terça-feira, 1 de fevereiro de 2011

Power Law Exponent

One main property of these fractals (or another way to express their main property, scalability) is that the ratio of two exceedances is going to be the ratio of the two numbers to the negative power of the power exponent.

Let us illustrate this. Say that you "think" that only 96 books a year will sell more than 250,000 copies (which is what happened last year), and that you "think" that the exponent is around 1.5. You can extrapolate to estimate that around 34 books will sell more than 500,000 copies -- simply 96 times (500,000/250,000)^(-1.5). We can continue, and note that around 8 books should sell more than a million copies, here 96 times (l,000,000/250,000)^(-1.5).


Table 2 illustrates the impact of the highly improbable. It shows the contributions of the top 1 percent and 20 percent to the total. The lower the exponent, the higher those contributions. But look how sensitive the process is: between 1.1 and 1.3 you go from 66 percent of the total to 34 percent. Just a 0.2 difference in the exponent changes the result dramatically -- and such a difference can come from a simple measurement error. This difference is not trivial: just consider that we have no precise idea what the exponent is because we cannot measure it directly. All we do is estimate from past data or rely on theories that allow for the building of some model that would give us some idea -- but these models may have hidden weaknesses that prevent us from blindly applying them to reality.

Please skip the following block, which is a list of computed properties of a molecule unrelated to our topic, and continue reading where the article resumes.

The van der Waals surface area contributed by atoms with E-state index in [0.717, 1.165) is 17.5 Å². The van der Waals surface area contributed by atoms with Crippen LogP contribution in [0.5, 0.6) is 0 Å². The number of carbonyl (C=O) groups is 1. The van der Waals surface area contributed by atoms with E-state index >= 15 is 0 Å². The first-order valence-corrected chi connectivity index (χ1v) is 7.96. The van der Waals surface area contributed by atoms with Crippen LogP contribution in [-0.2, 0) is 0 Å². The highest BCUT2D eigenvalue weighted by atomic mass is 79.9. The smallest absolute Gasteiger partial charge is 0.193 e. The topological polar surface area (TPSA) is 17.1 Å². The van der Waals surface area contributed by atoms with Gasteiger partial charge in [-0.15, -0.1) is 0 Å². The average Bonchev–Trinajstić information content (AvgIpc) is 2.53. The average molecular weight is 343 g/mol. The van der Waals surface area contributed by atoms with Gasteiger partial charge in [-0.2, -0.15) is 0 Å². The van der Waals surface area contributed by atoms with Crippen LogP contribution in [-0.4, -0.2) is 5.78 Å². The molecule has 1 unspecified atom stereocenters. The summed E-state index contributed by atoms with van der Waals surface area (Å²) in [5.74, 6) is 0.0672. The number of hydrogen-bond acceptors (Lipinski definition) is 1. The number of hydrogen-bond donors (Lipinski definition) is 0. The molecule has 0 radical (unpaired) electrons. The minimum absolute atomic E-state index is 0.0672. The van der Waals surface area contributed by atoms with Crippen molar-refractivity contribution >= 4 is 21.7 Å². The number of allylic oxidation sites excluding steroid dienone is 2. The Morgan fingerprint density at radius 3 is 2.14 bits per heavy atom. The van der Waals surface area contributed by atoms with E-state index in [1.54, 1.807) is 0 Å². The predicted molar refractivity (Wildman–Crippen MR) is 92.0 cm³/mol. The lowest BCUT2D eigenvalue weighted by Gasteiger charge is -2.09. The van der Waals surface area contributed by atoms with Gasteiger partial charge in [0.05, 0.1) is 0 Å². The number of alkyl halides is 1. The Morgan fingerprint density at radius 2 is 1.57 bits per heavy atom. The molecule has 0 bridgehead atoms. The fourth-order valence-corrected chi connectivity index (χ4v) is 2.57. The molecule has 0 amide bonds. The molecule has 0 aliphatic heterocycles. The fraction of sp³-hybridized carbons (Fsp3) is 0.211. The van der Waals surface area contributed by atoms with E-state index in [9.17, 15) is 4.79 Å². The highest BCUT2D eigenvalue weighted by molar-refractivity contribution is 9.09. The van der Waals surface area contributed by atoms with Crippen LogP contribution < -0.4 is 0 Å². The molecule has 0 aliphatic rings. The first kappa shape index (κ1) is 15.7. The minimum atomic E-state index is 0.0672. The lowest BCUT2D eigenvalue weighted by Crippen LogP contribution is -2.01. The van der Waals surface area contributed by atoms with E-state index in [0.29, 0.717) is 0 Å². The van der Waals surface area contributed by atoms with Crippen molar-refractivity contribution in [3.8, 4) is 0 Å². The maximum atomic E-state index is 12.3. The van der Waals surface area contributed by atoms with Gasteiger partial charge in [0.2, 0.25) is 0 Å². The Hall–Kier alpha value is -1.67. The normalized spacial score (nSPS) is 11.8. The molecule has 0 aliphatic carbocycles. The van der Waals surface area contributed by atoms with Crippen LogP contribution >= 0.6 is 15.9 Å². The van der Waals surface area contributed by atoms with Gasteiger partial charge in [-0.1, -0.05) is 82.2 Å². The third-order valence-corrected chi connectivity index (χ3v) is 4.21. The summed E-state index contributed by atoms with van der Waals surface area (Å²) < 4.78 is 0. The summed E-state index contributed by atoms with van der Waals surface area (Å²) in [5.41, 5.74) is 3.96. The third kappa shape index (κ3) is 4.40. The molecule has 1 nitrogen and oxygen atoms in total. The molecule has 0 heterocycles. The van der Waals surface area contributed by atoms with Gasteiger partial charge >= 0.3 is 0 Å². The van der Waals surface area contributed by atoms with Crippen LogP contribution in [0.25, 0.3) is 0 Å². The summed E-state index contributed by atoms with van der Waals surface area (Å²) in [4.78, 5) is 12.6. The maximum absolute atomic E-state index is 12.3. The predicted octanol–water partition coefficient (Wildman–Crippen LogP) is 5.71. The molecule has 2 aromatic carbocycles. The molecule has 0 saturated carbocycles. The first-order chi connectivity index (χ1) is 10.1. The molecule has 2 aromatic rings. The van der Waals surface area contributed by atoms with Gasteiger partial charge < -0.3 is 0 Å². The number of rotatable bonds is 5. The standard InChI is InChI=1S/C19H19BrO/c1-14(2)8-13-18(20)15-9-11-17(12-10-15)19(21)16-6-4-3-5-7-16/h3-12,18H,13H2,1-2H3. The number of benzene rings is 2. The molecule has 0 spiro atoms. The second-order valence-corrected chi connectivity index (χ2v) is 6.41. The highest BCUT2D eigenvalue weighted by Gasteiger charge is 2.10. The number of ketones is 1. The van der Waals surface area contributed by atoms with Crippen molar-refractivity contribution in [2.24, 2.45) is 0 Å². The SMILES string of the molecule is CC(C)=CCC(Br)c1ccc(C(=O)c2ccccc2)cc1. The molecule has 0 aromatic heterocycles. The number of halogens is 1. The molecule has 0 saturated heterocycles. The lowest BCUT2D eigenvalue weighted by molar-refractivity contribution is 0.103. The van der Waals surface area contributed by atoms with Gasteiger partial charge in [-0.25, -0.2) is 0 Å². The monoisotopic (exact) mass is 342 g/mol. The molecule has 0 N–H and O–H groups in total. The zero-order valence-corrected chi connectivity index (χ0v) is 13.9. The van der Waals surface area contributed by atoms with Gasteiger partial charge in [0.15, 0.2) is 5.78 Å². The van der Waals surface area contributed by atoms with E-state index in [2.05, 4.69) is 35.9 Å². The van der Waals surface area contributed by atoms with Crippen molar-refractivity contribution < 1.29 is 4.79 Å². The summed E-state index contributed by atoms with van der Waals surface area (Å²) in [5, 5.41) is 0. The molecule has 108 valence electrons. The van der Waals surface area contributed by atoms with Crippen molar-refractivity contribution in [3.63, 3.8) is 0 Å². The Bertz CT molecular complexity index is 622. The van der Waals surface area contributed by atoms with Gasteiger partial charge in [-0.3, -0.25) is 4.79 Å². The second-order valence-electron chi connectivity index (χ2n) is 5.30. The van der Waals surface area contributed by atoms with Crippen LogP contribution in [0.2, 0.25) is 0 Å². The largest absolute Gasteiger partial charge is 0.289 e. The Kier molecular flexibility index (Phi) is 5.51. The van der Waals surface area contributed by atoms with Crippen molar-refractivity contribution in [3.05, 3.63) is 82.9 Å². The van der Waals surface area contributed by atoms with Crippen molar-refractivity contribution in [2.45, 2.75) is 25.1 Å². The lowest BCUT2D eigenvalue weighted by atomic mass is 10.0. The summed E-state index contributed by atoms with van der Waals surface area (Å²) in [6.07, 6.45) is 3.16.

(The Black Swan, Nassim Nicholas Taleb)

Scale Invariance

Emily Dickinson

A word is dead

A word is dead
When it is said,
Some say.

I say it just
Begins to live
That day.

I'm Nobody! Who are you?

I'm Nobody! Who are you?
Are you -- Nobody -- Too?
Then there's a pair of us!
Don't tell! they'd advertise -- you know!

How dreary -- to be -- Somebody!
How public -- like a Frog --
To tell one's name -- the livelong June --
To an admiring Bog!

There is another sky

There is another sky,
Ever serene and fair,
And there is another sunshine,
Though it be darkness there;
Never mind faded forests, Austin,
Never mind silent fields -
Here is a little forest,
Whose leaf is ever green;
Here is a brighter garden,
Where not a frost has been;
In its unfading flowers
I hear the bright bee hum:
Prithee, my brother,
Into my garden come!

The Geometry of Nature

Triangles, squares, circles, and the other geometric concepts that made many of us yawn in the classroom may be beautiful and pure notions, but they seem more present in the minds of architects, design artists, modern art buildings, and schoolteachers than in nature itself. That's fine, except that most of us aren't aware of this. Mountains are not triangles or pyramids; trees are not circles; straight lines are almost never seen anywhere. Mother Nature did not attend high school geometry courses or read the books of Euclid of Alexandria. Her geometry is jagged, but with a logic of its own and one that is easy to understand.

(The Black Swan, Nassim Nicholas Taleb)